He grew up watching how the blacks were discriminated against and deprived of the basic rights that whites enjoyed. When he was a child, black South Africans were not allowed to vote and the society was rigidly segregated.
Even though his family was poor, Tutu and his siblings made the most of what was available and had a fairly happy childhood.
He went to the Johannesburg Bantu High School where he received a good education and graduated in 1950. His childhood dream was to be a doctor and he was accepted into medical school. However, he could not study medicine as his parents could not afford the expensive fees.
He then received a scholarship to study education at Pretoria Bantu Normal College which he accepted. He earned his teacher's certificate in 1953. He furthered his education from the University of South Africa and graduated in 1954.
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Early Career
He returned to his alma mater, Johannesburg Bantu High School, as a teacher. He also taught for sometime at Munsienville High School in Mogale City. The government passed the Bantu Education Act in 1953. The law lowered the standards of education for black South Africans and greatly limited their chances of receiving good quality higher education.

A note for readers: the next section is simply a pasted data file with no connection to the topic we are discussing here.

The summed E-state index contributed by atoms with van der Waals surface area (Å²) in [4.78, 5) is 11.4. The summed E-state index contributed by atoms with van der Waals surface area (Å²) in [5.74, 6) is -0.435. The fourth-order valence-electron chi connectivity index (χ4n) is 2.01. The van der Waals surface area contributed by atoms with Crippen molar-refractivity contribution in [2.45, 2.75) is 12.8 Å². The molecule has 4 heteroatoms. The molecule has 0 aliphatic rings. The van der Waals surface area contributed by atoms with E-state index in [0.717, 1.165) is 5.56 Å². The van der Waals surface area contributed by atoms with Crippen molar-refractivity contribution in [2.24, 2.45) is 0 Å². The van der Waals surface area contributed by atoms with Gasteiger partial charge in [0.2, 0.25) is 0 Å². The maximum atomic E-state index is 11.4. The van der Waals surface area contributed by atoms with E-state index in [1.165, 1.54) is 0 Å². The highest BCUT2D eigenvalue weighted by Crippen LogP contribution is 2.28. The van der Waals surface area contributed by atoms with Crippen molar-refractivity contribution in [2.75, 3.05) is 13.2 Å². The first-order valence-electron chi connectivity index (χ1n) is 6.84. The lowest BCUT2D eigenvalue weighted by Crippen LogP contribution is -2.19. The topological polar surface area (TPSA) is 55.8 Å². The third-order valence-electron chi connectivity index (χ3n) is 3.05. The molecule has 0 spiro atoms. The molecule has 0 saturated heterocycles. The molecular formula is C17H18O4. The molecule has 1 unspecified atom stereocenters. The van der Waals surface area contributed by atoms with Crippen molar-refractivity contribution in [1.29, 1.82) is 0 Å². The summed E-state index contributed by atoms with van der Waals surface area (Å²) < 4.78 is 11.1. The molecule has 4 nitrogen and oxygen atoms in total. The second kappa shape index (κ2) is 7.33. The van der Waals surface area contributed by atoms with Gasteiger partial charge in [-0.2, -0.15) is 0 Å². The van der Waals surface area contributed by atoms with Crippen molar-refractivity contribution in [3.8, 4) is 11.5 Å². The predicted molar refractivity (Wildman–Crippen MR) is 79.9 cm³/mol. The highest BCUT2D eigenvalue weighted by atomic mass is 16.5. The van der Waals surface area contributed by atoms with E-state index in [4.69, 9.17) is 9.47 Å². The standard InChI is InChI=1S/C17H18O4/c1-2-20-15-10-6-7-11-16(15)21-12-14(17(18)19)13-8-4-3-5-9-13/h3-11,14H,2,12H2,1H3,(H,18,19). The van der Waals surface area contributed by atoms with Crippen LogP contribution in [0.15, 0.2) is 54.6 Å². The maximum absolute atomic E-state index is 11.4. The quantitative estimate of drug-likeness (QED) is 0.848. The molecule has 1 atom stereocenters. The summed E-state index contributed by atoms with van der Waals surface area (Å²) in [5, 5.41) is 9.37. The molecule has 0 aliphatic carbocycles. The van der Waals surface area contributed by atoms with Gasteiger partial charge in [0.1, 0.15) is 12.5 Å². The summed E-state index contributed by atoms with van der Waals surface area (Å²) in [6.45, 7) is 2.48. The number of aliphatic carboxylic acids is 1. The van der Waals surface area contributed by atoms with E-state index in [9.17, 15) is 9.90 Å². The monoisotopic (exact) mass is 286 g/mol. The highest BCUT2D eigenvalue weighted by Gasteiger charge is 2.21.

For a few years he tried his best to provide good education to his students in spite of the legal limitations, but grew increasingly frustrated at this Act which explicitly promoted inequality. Unwilling to be a part of the corrupt education system anymore, he resigned from his teaching job in 1957.
He then continued his education, this time studying theology at St Peter's Theological College in Rosettenville, Johannesburg. He was ordained as an Anglican deacon in 1960 and as a priest in 1961.
He went to England in 1962 to pursue further theological studies at the King's College London and received his master's degree in theology in 1966. He returned to South Africa in 1967.
He began teaching at the Federal Theological Seminary at Alice in the Eastern Cape and also became the chaplain at the University of Fort Hare in 1967. He lectured at the National University of Lesotho from 1970 to 1972.
He returned to England in 1972 where he was appointed vice-director of the Theological Education Fund of the World Council of Churches, at Bromley in Kent. After serving there for three years he came back to South Africa.
In 1975, he was appointed Dean of St. Mary's Cathedral in Johannesburg, the first black person to hold that position.
Fight Against Apartheid